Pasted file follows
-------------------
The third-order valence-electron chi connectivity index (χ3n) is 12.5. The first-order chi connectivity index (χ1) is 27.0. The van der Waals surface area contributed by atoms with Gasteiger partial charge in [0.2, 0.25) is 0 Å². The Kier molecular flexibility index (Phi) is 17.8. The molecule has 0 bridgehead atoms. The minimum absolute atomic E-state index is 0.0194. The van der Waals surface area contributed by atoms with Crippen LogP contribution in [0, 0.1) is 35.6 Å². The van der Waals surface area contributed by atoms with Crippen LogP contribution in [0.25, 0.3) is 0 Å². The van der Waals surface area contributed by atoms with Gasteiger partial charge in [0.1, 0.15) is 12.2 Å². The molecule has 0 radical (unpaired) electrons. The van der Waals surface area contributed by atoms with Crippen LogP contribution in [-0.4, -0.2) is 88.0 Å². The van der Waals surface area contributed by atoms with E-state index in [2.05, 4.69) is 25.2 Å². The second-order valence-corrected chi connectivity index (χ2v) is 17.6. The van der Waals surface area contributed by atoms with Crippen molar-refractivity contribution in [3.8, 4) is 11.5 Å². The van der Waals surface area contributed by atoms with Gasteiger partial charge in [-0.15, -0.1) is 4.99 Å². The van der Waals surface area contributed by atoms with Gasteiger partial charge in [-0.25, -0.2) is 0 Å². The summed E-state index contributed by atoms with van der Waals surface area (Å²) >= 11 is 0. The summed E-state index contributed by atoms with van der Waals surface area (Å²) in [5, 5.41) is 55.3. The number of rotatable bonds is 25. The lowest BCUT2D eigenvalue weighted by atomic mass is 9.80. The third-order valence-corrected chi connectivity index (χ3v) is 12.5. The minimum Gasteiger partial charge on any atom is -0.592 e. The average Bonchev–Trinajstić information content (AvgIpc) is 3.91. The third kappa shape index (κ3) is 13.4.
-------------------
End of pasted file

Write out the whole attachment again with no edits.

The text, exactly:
The third-order valence-electron chi connectivity index (χ3n) is 12.5. The first-order chi connectivity index (χ1) is 27.0. The van der Waals surface area contributed by atoms with Gasteiger partial charge in [0.2, 0.25) is 0 Å². The Kier molecular flexibility index (Phi) is 17.8. The molecule has 0 bridgehead atoms. The minimum absolute atomic E-state index is 0.0194. The van der Waals surface area contributed by atoms with Crippen LogP contribution in [0, 0.1) is 35.6 Å². The van der Waals surface area contributed by atoms with Crippen LogP contribution in [0.25, 0.3) is 0 Å². The van der Waals surface area contributed by atoms with Gasteiger partial charge in [0.1, 0.15) is 12.2 Å². The molecule has 0 radical (unpaired) electrons. The van der Waals surface area contributed by atoms with Crippen LogP contribution in [-0.4, -0.2) is 88.0 Å². The van der Waals surface area contributed by atoms with E-state index in [2.05, 4.69) is 25.2 Å². The second-order valence-corrected chi connectivity index (χ2v) is 17.6. The van der Waals surface area contributed by atoms with Crippen molar-refractivity contribution in [3.8, 4) is 11.5 Å². The van der Waals surface area contributed by atoms with Gasteiger partial charge in [-0.15, -0.1) is 4.99 Å². The van der Waals surface area contributed by atoms with Gasteiger partial charge in [-0.25, -0.2) is 0 Å². The summed E-state index contributed by atoms with van der Waals surface area (Å²) >= 11 is 0. The summed E-state index contributed by atoms with van der Waals surface area (Å²) in [5, 5.41) is 55.3. The number of rotatable bonds is 25. The lowest BCUT2D eigenvalue weighted by atomic mass is 9.80. The third-order valence-corrected chi connectivity index (χ3v) is 12.5. The minimum Gasteiger partial charge on any atom is -0.592 e. The average Bonchev–Trinajstić information content (AvgIpc) is 3.91. The third kappa shape index (κ3) is 13.4.